A General Proposition on the Design of a Neutral Business Tax
AbstractA business tax is neutral if it does not effect the firms' decisions at the margin. We analyze the effect of a business tax on the firms' investment decision. The "implicit rent deduction" and "immediate write-off" methods are found to be special cases of our general tax design. The implication of our results is that a neutral "pure profits" tax can be levied without the informational difficulties of the implicit rent deduction method or the cash flow disadvantages of the immediate write-off method. The general tax design remains neutral in the presence of adjustment costs, but only the implicit rent deduction method is neutral in the face of anticipated tax rate changes.
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Bibliographic InfoPaper provided by Queen's University, Department of Economics in its series Working Papers with number 461.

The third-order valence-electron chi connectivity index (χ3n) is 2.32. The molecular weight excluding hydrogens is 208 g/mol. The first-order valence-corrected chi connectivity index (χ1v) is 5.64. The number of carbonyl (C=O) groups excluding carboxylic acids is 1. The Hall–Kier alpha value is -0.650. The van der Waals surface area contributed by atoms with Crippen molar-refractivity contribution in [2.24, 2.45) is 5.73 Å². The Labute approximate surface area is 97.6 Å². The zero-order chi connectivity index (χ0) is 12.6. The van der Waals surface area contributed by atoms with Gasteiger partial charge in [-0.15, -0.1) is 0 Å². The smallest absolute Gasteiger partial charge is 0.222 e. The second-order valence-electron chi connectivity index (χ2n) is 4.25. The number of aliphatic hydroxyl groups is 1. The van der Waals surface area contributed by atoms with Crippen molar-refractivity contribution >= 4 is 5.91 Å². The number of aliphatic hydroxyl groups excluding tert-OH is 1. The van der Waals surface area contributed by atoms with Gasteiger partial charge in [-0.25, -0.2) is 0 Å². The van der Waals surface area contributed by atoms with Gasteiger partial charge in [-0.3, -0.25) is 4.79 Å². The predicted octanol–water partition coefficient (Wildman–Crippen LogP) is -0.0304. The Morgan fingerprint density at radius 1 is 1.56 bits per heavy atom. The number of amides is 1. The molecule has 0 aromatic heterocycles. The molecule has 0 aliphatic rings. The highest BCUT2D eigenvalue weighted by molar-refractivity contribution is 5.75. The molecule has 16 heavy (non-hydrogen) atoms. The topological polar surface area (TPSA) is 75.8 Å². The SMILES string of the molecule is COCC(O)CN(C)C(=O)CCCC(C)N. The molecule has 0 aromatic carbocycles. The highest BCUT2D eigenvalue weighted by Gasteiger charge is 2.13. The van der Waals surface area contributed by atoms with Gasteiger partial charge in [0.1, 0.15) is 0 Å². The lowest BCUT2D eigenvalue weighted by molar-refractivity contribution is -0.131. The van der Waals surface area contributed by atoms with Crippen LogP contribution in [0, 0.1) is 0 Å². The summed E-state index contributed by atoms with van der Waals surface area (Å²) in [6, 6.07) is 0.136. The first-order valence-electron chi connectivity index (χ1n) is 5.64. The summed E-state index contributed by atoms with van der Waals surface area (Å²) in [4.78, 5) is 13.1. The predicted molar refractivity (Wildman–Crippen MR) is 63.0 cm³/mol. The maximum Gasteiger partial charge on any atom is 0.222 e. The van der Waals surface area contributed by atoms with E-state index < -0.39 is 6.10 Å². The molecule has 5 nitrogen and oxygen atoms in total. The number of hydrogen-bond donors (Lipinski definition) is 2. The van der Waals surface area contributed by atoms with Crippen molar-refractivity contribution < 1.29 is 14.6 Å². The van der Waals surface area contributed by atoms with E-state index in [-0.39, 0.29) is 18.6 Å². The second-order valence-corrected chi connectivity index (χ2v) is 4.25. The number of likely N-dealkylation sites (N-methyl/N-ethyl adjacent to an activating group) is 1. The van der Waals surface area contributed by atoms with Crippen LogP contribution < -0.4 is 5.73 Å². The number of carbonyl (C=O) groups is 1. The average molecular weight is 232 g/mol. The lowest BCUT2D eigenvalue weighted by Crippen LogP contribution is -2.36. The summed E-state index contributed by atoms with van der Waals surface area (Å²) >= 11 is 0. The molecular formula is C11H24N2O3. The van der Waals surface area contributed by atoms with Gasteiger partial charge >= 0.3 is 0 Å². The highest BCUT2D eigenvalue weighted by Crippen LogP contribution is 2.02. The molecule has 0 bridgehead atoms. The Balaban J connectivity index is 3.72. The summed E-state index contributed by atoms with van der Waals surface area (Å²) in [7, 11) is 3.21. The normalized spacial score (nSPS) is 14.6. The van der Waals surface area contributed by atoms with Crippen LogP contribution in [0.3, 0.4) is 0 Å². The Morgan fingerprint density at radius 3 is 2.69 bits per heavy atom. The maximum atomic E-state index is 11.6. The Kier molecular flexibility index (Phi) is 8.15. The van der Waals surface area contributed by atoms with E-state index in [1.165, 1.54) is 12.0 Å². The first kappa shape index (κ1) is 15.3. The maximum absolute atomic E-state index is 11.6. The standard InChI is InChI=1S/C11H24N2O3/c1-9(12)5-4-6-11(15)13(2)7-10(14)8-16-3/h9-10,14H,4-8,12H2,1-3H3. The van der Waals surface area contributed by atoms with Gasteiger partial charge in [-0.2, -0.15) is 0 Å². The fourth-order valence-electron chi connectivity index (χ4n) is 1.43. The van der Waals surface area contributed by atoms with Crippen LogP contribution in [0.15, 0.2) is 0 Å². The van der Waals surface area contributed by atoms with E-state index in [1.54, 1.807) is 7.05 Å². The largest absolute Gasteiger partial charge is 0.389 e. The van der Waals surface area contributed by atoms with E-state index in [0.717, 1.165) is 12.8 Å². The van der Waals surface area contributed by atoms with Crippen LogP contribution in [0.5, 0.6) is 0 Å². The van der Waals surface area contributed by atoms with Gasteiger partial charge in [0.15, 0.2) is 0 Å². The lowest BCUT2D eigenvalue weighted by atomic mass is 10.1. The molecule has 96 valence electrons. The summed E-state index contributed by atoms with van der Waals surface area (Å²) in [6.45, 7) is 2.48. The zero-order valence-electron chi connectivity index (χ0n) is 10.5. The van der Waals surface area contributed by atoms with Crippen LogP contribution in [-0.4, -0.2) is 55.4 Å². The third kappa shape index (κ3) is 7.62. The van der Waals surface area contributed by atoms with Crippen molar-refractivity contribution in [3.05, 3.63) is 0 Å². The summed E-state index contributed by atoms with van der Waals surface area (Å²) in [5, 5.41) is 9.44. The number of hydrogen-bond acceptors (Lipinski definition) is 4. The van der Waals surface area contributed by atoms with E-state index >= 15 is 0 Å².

Date of creation: 1982
Date of revision:
Other versions of this item:
- Boadway, Robin & Bruce, Neil, 1984. "A general proposition on the design of a neutral business tax," Journal of Public Economics, Elsevier, vol. 24(2), pages 231-239, July.
- L11 - Industrial Organization - - Market Structure, Firm Strategy, and Market Performance - - - Production, Pricing, and Market Structure; Size Distribution of Firms
- L22 - Industrial Organization - - Firm Objectives, Organization, and Behavior - - - Firm Organization and Market Structure
- L68 - Industrial Organization - - Industry Studies: Manufacturing - - - Appliances; Furniture; Other Consumer Durables
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